It is well known that sport keeps us fit and healthy, but what is less understood is how many health benefits are gained through playing tennis. Researchers investigate these questions, which provides both professional and recreational tennis players with an understanding of what happens to their mind and body during tennis participation. Tennis has a wide range of benefits to mental and physical health.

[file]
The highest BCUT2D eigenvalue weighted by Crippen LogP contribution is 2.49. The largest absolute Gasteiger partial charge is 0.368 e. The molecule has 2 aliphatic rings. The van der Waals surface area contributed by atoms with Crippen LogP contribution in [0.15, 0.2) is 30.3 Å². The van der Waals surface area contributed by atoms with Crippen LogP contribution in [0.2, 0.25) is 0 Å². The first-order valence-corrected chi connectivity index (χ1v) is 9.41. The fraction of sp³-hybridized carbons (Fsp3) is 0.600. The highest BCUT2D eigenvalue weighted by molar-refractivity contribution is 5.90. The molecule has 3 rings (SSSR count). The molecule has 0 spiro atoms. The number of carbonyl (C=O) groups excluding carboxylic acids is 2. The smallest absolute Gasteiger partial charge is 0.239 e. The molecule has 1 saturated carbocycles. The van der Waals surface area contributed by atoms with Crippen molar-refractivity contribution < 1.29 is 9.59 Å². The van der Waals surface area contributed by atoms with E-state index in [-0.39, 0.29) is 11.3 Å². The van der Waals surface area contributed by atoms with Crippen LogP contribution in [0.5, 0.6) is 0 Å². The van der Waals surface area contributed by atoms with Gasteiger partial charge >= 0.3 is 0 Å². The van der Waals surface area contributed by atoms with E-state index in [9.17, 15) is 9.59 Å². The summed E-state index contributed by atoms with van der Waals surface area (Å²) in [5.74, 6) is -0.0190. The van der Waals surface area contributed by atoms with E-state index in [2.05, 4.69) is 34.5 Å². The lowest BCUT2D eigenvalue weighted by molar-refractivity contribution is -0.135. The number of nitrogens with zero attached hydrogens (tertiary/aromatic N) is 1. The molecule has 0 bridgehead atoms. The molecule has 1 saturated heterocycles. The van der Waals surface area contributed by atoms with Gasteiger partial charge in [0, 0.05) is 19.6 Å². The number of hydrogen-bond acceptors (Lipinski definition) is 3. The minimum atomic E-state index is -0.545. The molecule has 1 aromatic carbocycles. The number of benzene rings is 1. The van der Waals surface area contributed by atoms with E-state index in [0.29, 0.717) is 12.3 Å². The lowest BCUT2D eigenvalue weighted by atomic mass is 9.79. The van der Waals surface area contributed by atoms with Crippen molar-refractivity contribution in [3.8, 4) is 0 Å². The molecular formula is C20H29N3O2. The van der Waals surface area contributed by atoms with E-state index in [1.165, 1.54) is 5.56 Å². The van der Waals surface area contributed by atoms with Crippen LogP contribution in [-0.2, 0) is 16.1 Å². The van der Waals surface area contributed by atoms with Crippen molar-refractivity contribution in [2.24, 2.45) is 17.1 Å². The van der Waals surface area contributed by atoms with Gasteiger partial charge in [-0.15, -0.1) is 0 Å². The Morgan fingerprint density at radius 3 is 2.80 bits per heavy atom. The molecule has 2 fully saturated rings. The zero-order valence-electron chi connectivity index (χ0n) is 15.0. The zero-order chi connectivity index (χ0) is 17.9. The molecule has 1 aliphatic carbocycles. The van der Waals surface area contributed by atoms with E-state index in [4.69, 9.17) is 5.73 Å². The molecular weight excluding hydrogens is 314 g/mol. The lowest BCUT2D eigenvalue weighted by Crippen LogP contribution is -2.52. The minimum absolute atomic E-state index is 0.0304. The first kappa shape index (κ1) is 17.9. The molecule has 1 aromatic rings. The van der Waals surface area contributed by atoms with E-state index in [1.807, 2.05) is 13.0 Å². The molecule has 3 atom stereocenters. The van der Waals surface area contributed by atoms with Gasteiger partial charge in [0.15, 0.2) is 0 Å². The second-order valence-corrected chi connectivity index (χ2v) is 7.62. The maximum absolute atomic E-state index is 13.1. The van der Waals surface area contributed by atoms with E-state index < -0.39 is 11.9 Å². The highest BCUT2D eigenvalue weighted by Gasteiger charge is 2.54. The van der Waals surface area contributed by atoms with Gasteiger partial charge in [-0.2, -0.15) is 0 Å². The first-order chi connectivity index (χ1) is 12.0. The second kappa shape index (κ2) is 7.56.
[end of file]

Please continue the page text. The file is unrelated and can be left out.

Tennis is a unique sport; it provides both aerobic (endurance) and anaerobic (fast explosive movements) training. The average point in tennis includes bursts of activity and acts to condition our bodies the same way interval training would do. This has a profoundly positive effect on our heart and lungs with studies showing that playing just 3 hours a week reduces the risk of heart disease by over 50%. Furthermore, playing tennis can reduce the rate of decline of our fitness as we get older. In a study looking at 8 different sports it was identified that tennis players had the longest life expectancy, by about 10 years! Tennis is a sport for all ages, genders, sizes and expertise levels, with benefits including maintaining healthy body composition, bone health, muscle strength and balance.